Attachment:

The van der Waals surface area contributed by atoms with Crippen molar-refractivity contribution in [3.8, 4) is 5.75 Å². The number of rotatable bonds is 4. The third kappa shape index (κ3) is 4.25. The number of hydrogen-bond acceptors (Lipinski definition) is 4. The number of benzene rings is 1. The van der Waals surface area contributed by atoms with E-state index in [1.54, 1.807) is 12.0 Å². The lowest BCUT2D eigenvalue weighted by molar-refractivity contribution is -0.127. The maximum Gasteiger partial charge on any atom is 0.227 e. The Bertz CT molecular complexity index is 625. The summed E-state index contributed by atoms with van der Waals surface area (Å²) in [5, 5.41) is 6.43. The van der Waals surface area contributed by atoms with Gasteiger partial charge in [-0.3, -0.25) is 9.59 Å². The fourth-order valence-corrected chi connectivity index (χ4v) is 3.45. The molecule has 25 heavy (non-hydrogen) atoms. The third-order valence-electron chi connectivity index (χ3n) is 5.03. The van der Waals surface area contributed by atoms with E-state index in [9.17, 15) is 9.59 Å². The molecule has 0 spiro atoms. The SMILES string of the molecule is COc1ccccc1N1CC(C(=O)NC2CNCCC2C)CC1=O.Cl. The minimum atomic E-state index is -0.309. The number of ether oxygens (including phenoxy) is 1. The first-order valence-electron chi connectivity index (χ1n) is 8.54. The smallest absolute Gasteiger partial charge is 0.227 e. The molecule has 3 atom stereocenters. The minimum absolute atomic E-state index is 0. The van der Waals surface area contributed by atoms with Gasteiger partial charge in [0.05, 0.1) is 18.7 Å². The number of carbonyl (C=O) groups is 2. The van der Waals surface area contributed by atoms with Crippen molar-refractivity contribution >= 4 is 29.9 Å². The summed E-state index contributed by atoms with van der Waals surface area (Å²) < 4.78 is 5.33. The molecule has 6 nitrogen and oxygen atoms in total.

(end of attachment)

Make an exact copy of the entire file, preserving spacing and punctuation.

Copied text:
The van der Waals surface area contributed by atoms with Crippen molar-refractivity contribution in [3.8, 4) is 5.75 Å². The number of rotatable bonds is 4. The third kappa shape index (κ3) is 4.25. The number of hydrogen-bond acceptors (Lipinski definition) is 4. The number of benzene rings is 1. The van der Waals surface area contributed by atoms with E-state index in [1.54, 1.807) is 12.0 Å². The lowest BCUT2D eigenvalue weighted by molar-refractivity contribution is -0.127. The maximum Gasteiger partial charge on any atom is 0.227 e. The Bertz CT molecular complexity index is 625. The summed E-state index contributed by atoms with van der Waals surface area (Å²) in [5, 5.41) is 6.43. The van der Waals surface area contributed by atoms with Gasteiger partial charge in [-0.3, -0.25) is 9.59 Å². The fourth-order valence-corrected chi connectivity index (χ4v) is 3.45. The molecule has 25 heavy (non-hydrogen) atoms. The third-order valence-electron chi connectivity index (χ3n) is 5.03. The van der Waals surface area contributed by atoms with E-state index in [9.17, 15) is 9.59 Å². The molecule has 0 spiro atoms. The SMILES string of the molecule is COc1ccccc1N1CC(C(=O)NC2CNCCC2C)CC1=O.Cl. The minimum atomic E-state index is -0.309. The number of ether oxygens (including phenoxy) is 1. The first-order valence-electron chi connectivity index (χ1n) is 8.54. The smallest absolute Gasteiger partial charge is 0.227 e. The molecule has 3 atom stereocenters. The minimum absolute atomic E-state index is 0. The van der Waals surface area contributed by atoms with Gasteiger partial charge in [0.05, 0.1) is 18.7 Å². The number of carbonyl (C=O) groups is 2. The van der Waals surface area contributed by atoms with Crippen molar-refractivity contribution >= 4 is 29.9 Å². The summed E-state index contributed by atoms with van der Waals surface area (Å²) < 4.78 is 5.33. The molecule has 6 nitrogen and oxygen atoms in total.